And it paid off: the students at Village Elementary grew more and more passionate about the arts. According to Cyndi, one student was so excited by a percussion class that he inspired a family field trip to STOMP. Another student referred to a challenging time in her life as Picasso’s “Blue Period,” and another found empowerment in the individuality of his Michelangelo project.

“A little first grader finished his Michelangelo art, and he said ‘I finished it, and I really like my work,’” recalls Cyndi. “I said, ‘I do too.’ And he said, ‘It’s not perfect,’ and I said, ‘It’s not supposed to be,’ and he said, ‘I know, because if it was perfect, it wouldn’t be mine.’”

Cyndi says that one of the best things about teaching art is opening students up to new viewpoints, and that ‘perfect’ isn’t very interesting.

“In many subjects, there is a right or wrong answer–but not when it comes to creativity,” says Cyndi. “You can do things that are a little different, and those things can be very valuable. It helps students feel validated in what they do.”

By the time the kids were graduating from Village and moving on to Coronado Middle School, they were already more skilled artists, and empowered performers.

“The middle school teachers would say the kids are more willing to really ‘get out there’ in theater and take a chance,” said Cyndi. “And they’re more confident in art. They’ve already completed a canvas painting; they are already familiar with contour and line drawing.”

The best part? Today, thanks to the school grant and the help of the Coronado Schools Foundation, the elementary school kids are getting exposure to the arts on a weekly basis. Cyndi works full-time in a dedicated art room, and no longer has to wheel all her materials around from class to class in an “art cart.” She now gets to combine VAPA with Meet the Masters, resulting in a more fluid and consolidated art program.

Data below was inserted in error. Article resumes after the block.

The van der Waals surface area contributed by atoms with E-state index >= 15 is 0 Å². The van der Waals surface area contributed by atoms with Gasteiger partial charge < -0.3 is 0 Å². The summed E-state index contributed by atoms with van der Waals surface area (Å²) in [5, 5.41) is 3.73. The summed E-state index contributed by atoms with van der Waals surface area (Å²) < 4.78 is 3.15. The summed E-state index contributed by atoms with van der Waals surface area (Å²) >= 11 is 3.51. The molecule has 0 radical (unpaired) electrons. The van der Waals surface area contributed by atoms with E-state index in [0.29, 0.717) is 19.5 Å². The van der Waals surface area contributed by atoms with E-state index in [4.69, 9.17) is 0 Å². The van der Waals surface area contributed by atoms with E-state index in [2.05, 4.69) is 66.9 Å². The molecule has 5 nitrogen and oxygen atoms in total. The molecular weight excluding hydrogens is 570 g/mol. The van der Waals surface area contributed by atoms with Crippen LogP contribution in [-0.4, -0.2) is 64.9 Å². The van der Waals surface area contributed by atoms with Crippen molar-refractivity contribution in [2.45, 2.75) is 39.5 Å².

“It’s a challenge, seeing 900 kids a week,” says Cyndi. “It’s a pretty fast-paced day. Thank goodness for the parents—I didn’t do this on my own. I had the vision and the training, but without them, I could never have done it. And the teachers, I’m so glad they opened their classrooms to us.”

Cyndi says she looks forward to many more colorful years in the classroom.

“It fills my soul like no other thing I have done,” she says. “I wish I could go back to college, and say, ‘study the arts, study the arts,’ because that’s what I love. If I could give one message to my kids or to my students, it would be this: if it’s in your heart, you will be successful.”

When Cyndi’s not teaching art or hanging out with her two daughters, she’s training at CrossFit, attending a Duran Duran concert or riding her bike down the Strand.



Christine Van Tuyl
Christine Van Tuyl
Christine was born and raised in Texas, but moved to Coronado with her family as a teen in 1993. Although initially horrified by surfers, flannels and skateboards, she ultimately grew to love all things So-Cal. A graduate of UCSD, Christine got her first writing job on the KUSI ten o’clock news while simultaneously juggling a reporter position at the San Diego Community News Group. She worked as a public relations professional, a book editor, real estate professional, and a freelance writer before eventually succumbing to motherhood in 2008.A decade later, Christine resurfaced to start the Island Girl Blog, a Coronado lifestyle blog. In addition, she writes a monthly page for Crown City Magazine. Christine loves hanging out with her husband, Ian, and their two spirited daughters, Holland and Marley, who attend Village Elementary and Coronado Middle School. When she’s not working, you’ll find her practicing yoga, spilling coffee at school drop off, meeting friends for sushi, or sailing the Bay with her family and English Bulldog, Moshi. Have news to share? Send tips, story ideas or letters to the editor to: [email protected]